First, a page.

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Could inflation fell Mugabe?

A man buys tomatoes for Z$20bn each in Harare, 23 July 2008

By Andrew Harding
BBC News, Harare

How do you make sense of money in a country with an unofficial inflation rate soaring past 15m%?

Many Zimbabweans seem to have given up trying.

"I just come here to keep my job," said the cashier at a TM supermarket in Harare, where a tin of baked beans cost - at least for the next few hours - a mere 256bn Zimbabwe dollars (worth about US$1 at the current exchange rate).

"It's just ridiculous. We put the prices up several times a day. The salary I was paid at the start of this month cannot even pay for my bus fare here this morning. I am struggling."


It's becoming harder and harder to keep the army, police and civil service happy by paying them in Zimbabwe dollars

Tony Hawkins
Economist

The cashier shrugged and then - like many other people I have spoken to while working undercover here over the last two weeks - he smiled awkwardly at the absurdity of it all.

Harare is fast becoming a city of unemployed, impoverished zillionaires - struggling to spend thick wads of banknotes in empty supermarkets before the cash becomes worthless, and increasingly dependent on funds sent home by the millions of Zimbabweans who have already fled abroad.

One meal a day

In the subdued, seemingly half-empty capital, people wait in long queues outside banks to withdraw a maximum of a 100bn dollars a day.

Zimbabweans queue to withdraw money from a bank in Bulawayo, 21 July 2008
Residents have been queuing at banks to withdraw their daily limit

In bars, the price of beer goes up between rounds.

Many people are reduced to eating one meal a day.

Adults leave hungry children at home and walk for hours to work because they cannot afford the bus fare, while the newspapers advertise lotto prizes of a quadrillion dollars.

As the country sinks deeper into a surreal economic twilight zone, many analysts believe it is hyperinflation that is now driving those in power towards the negotiating table.

"Something has to give before very much longer," said Tony Hawkins, a Harare-based economist.

"Which is why some people, myself included, think that the economy will bring down the government sooner than sanctions or anything like that... I would have thought months at the most."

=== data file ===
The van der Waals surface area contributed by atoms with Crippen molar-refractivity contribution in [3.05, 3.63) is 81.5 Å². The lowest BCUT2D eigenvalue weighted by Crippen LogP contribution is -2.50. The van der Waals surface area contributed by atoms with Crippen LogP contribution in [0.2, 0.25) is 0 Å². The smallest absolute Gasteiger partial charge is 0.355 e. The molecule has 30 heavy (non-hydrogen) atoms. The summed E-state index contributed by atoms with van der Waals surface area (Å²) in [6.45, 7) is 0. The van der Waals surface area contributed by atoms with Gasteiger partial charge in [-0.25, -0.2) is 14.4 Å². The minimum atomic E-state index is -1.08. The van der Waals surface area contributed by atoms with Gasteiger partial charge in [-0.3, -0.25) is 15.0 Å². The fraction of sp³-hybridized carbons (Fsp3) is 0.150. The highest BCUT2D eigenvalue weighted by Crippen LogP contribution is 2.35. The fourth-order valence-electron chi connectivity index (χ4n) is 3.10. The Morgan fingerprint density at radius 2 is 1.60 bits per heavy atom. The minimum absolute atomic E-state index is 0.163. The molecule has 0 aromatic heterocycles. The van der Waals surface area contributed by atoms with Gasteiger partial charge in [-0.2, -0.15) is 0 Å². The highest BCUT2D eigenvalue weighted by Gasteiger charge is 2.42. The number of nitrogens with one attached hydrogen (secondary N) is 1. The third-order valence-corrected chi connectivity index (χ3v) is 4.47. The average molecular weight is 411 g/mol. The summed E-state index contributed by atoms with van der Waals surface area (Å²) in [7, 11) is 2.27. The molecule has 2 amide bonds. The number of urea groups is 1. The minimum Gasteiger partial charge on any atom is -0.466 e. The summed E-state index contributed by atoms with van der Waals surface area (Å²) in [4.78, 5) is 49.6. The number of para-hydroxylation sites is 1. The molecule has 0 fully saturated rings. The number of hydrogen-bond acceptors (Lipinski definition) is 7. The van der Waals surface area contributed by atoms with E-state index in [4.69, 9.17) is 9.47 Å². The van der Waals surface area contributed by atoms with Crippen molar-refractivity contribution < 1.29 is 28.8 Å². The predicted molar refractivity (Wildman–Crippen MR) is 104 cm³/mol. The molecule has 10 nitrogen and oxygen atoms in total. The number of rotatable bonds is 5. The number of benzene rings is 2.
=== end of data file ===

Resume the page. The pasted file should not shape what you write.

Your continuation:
Others believe the ruling elite - backed by hard currency revenues from a few surviving export industries - could hold out for another year or more.

Angry soldiers

But worryingly for President Robert Mugabe, the police and armed forces are not immune to the economic chaos.

Zimbabwe’s Z$100bn note, 22 July 2008
Zimbabwe's central bank introduced a Z$100bn note earlier this month

I watched soldiers push angrily to the front of a queue when a rare delivery of sugar arrived at a Harare shopping arcade last week.

"It's becoming harder and harder to keep the army, police and civil service happy by paying them in Zimbabwe dollars, because the money becomes worthless very quickly," said Mr Hawkins.

Many observers remain optimistic about the country's long-term economic prospects.

"This situation can be healed," said a Western diplomatic source in Zimbabwe. "But not by this regime. Zanu-PF couldn't run a sweet-shop."

A prominent local businessman with links to Zanu-PF agreed with that assessment.

"This thing has just spiralled totally out of control," he said.

But he also noted that "the ruling elite talk about the need for change more than we do".

"Mugabe is not stupid," he added.

"However they acquired their wealth, these people now have a stake in the economy and they see what's happening and know it can't go on... If change comes, it won't take long before this [economy] is fixed - five years at most."

But in the meantime, malnutrition rates continue to rise alarmingly.

Hyperinflation, combined with another disastrous harvest, are driving thousands more Zimbabweans to flee the country.


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